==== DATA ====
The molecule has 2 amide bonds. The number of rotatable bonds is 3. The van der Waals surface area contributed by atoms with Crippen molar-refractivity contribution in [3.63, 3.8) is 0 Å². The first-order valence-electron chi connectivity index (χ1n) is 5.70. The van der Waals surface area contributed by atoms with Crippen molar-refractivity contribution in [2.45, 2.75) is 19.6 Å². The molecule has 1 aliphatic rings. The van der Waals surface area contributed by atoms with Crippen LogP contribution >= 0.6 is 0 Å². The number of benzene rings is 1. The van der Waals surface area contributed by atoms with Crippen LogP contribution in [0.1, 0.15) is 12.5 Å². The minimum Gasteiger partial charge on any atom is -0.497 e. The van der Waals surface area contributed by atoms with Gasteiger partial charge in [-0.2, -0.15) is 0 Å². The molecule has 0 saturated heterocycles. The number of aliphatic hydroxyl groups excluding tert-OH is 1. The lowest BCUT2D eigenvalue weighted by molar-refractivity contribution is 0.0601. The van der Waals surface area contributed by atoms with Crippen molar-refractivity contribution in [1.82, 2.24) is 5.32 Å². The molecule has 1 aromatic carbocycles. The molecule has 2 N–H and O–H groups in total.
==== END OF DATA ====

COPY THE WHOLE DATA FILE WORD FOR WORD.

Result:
The molecule has 2 amide bonds. The number of rotatable bonds is 3. The van der Waals surface area contributed by atoms with Crippen molar-refractivity contribution in [3.63, 3.8) is 0 Å². The first-order valence-electron chi connectivity index (χ1n) is 5.70. The van der Waals surface area contributed by atoms with Crippen molar-refractivity contribution in [2.45, 2.75) is 19.6 Å². The molecule has 1 aliphatic rings. The van der Waals surface area contributed by atoms with Crippen LogP contribution >= 0.6 is 0 Å². The number of benzene rings is 1. The van der Waals surface area contributed by atoms with Crippen LogP contribution in [0.1, 0.15) is 12.5 Å². The minimum Gasteiger partial charge on any atom is -0.497 e. The van der Waals surface area contributed by atoms with Gasteiger partial charge in [-0.2, -0.15) is 0 Å². The molecule has 0 saturated heterocycles. The number of aliphatic hydroxyl groups excluding tert-OH is 1. The lowest BCUT2D eigenvalue weighted by molar-refractivity contribution is 0.0601. The van der Waals surface area contributed by atoms with Crippen molar-refractivity contribution in [1.82, 2.24) is 5.32 Å². The molecule has 1 aromatic carbocycles. The molecule has 2 N–H and O–H groups in total.